“Life is not about finding our limitations; it’s about finding our infinity.”

Herbie Hancock


This is the contemporary version of Michelangelo’s “the greatest danger for most of us is not that our aim is too high and we miss it, but that it is too low and we reach it” quote.

Good ole Herbie is suggesting infinity is a good attainable goal.

Hmmmmmmmmmmmmmmmm … how can infinity be an actual goal?  Isn’t infinity limitless?


Let’s maybe say this quote is about limitless great things and “the quest.”


I tend to believe the whole idea of infinity and opportunities and ‘what could be’ type stuff is scary to a lot of people.

Mainly because that means floating your life in an infinite space of choices and objectives and paths and what will come.  And THAT means that there are rarely set objectives or ‘milestones’ or crap like that.  Successes and failures are infinite.  And ‘success’ is achieved only through the depth and breadth of your discovery of the infinite.

And it also means at the end (another way to say ‘death’) the only thing you have “achieved” is “I have explored the infiniteness of life.”

Uh oh.

For a lot of people that really don’t mean shit.

They want their “bucket list” with a whole bunch of checks checked off.  Or the satisfaction of what they have competed or gained.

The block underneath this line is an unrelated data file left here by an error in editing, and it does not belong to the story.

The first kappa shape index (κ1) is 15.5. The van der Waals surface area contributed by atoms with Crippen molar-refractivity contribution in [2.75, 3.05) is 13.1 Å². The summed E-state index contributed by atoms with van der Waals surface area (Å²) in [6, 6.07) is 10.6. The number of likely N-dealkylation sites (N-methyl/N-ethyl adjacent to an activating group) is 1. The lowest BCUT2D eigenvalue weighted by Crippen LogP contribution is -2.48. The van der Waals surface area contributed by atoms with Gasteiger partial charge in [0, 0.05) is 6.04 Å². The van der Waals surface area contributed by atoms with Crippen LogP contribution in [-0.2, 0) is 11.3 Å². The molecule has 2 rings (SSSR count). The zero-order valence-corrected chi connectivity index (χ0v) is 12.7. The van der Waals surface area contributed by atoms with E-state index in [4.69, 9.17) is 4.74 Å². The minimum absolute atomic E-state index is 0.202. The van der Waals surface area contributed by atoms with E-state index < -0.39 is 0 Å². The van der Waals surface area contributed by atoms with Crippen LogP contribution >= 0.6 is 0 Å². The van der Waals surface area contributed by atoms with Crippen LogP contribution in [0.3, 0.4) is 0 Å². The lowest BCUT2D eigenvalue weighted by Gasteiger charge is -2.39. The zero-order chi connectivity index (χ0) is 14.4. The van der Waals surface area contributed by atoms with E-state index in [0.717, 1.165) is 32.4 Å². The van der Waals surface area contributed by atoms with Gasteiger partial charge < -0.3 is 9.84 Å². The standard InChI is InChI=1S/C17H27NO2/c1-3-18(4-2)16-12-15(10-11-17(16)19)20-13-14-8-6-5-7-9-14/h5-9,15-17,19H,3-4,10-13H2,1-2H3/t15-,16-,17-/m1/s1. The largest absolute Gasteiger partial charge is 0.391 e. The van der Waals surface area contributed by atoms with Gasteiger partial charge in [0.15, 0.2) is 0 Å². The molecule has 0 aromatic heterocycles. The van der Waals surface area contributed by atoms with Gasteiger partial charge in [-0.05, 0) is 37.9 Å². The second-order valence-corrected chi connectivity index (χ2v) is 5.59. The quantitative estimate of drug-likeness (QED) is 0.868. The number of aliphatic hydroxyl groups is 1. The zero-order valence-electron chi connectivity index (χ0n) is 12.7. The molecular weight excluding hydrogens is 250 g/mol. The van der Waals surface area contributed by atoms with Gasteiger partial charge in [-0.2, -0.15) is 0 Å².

But I guess those people are different than those who believe in infiniteness.  For if you believe life is infinite then how the hell could you check things off your list.  The list is ever expansive and iterative and, well, infinite.


The “trickeration” in the opening quote wording suggests you can really find infinity (but isn’t infinity infinite therefore no boundaries so how do you find  … well  … whatever … my head hurts).

I do like this quote.

I like its message.

And I like the lack of boundaries.

And I like the fact that life is infinite.

Shit. I like that everything meaningful is infinite.

Which kinda means you can gather all life has to give and still have something left to gather. Well. That sounds pretty amazing.


The exceptions?

Except the finite things of course.


Written by Bruce